The definition of a dermatofibroma is more simple than the complex name for this condition implies. In short, a dermatofibroma is a benign skin bump that occurs most commonly on the legs. It is firm and slightly elevated. Dermatofibroma are larger under the skin than can be seen just by looking.

Dermatofibromas are normally dome-shaped and often darker-colored papules. The growths range from brownish to purplish-red in color. They can begin as red and later change to brown. While common on the legs, they can be found throughout the body but especially on exposed parts.

Causes

Dermatofibromas may itch because they’re often caused by bug bites. Splinters and minor injuries are common culprits for the appearance of dermatofibromas as well.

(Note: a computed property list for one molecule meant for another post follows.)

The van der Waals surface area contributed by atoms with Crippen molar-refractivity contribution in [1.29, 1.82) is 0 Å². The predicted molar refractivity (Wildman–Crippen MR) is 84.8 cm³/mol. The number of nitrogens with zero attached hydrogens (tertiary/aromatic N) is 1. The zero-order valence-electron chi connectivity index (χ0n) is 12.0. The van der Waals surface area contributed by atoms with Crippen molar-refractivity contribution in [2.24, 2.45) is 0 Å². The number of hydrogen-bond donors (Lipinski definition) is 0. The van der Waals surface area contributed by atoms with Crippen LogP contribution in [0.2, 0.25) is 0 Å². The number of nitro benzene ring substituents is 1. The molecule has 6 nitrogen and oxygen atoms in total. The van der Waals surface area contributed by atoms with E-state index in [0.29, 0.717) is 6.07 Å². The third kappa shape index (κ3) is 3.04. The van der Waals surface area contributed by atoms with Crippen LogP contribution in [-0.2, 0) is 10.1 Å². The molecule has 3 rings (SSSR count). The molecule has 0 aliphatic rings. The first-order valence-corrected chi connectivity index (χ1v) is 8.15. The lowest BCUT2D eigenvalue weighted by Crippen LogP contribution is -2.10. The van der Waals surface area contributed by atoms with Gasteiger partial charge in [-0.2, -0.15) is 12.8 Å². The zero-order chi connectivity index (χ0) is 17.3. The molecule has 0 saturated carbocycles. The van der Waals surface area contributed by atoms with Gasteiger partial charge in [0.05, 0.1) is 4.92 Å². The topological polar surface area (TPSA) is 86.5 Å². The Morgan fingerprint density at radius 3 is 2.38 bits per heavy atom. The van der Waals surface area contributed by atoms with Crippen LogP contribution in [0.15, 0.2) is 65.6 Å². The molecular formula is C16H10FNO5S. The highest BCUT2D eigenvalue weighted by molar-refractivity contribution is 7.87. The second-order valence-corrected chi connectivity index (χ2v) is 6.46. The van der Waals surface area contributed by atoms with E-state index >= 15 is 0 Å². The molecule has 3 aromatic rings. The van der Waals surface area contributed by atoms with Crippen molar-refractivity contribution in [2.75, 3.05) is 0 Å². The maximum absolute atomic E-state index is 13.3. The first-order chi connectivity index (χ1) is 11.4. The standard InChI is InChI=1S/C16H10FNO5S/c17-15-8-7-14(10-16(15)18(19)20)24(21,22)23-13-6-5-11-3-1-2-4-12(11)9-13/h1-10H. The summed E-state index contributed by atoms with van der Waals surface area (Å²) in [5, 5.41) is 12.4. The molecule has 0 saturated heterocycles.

Is it a Dermatofibroma or a Mole?

Sometimes a dermatofibroma is confused with a mole. The way to tell the difference between the two is to pinch the bump. If you pinch a dermatofibroma, it creates a dimple because it is attached to the underlying subcutaneous tissue. On the other hand, if you pinch a mole, it projects up away from the skin. Moles appear when skin cells grow in clusters.

While dermatofibromas are usually red, brown or purplish, moles can be tan, black, blue or pink in addition to the typical dermatofibroma’s color. Moles can appear in both exposed and unexposed areas of the body, including the armpits or even under nails.

Because dermatofibromas are benign (they do not cause cancer) doctors usually do not excise them. In fact, excising the skin growth may produce a scar that’s more severe in appearance than the original dermatofibroma. If your physician is unclear about whether you have a dermatofibroma or another type of skin growth, you may have to undergo a biopsy.